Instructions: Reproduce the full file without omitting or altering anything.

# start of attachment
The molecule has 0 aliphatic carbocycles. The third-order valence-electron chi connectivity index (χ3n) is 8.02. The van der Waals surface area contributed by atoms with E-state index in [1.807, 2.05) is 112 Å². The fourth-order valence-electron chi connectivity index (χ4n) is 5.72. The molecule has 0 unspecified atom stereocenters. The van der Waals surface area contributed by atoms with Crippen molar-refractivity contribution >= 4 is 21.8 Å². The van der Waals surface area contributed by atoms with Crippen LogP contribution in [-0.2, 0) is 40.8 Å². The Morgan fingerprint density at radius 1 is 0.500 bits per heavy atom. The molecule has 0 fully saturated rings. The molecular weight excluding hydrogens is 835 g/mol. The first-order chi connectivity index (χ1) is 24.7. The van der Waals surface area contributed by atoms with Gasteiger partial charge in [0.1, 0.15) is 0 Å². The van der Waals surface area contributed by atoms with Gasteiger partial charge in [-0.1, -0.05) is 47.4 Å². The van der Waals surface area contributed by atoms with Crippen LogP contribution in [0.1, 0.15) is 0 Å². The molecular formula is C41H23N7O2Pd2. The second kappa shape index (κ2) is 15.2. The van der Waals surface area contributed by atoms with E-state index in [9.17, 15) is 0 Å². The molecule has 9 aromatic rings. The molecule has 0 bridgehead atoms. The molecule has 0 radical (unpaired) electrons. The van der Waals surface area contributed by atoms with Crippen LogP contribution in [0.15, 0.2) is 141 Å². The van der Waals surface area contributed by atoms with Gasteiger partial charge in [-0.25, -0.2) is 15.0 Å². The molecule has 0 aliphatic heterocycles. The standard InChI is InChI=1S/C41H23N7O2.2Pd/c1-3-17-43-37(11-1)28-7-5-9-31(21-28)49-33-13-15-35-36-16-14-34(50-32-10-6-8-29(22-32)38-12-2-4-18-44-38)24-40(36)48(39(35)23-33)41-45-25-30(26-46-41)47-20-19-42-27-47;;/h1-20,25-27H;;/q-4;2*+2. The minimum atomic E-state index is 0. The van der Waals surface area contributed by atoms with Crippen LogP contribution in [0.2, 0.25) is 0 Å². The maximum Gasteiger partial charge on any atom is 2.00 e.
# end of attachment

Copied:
The molecule has 0 aliphatic carbocycles. The third-order valence-electron chi connectivity index (χ3n) is 8.02. The van der Waals surface area contributed by atoms with E-state index in [1.807, 2.05) is 112 Å². The fourth-order valence-electron chi connectivity index (χ4n) is 5.72. The molecule has 0 unspecified atom stereocenters. The van der Waals surface area contributed by atoms with Crippen molar-refractivity contribution >= 4 is 21.8 Å². The van der Waals surface area contributed by atoms with Crippen LogP contribution in [-0.2, 0) is 40.8 Å². The Morgan fingerprint density at radius 1 is 0.500 bits per heavy atom. The molecule has 0 fully saturated rings. The molecular weight excluding hydrogens is 835 g/mol. The first-order chi connectivity index (χ1) is 24.7. The van der Waals surface area contributed by atoms with Gasteiger partial charge in [0.1, 0.15) is 0 Å². The van der Waals surface area contributed by atoms with Gasteiger partial charge in [-0.1, -0.05) is 47.4 Å². The van der Waals surface area contributed by atoms with Crippen LogP contribution in [0.1, 0.15) is 0 Å². The molecular formula is C41H23N7O2Pd2. The second kappa shape index (κ2) is 15.2. The van der Waals surface area contributed by atoms with E-state index in [9.17, 15) is 0 Å². The molecule has 9 aromatic rings. The molecule has 0 bridgehead atoms. The molecule has 0 radical (unpaired) electrons. The van der Waals surface area contributed by atoms with Crippen LogP contribution in [0.15, 0.2) is 141 Å². The van der Waals surface area contributed by atoms with Gasteiger partial charge in [-0.25, -0.2) is 15.0 Å². The molecule has 0 aliphatic heterocycles. The standard InChI is InChI=1S/C41H23N7O2.2Pd/c1-3-17-43-37(11-1)28-7-5-9-31(21-28)49-33-13-15-35-36-16-14-34(50-32-10-6-8-29(22-32)38-12-2-4-18-44-38)24-40(36)48(39(35)23-33)41-45-25-30(26-46-41)47-20-19-42-27-47;;/h1-20,25-27H;;/q-4;2*+2. The minimum atomic E-state index is 0. The van der Waals surface area contributed by atoms with Crippen LogP contribution in [0.2, 0.25) is 0 Å². The maximum Gasteiger partial charge on any atom is 2.00 e.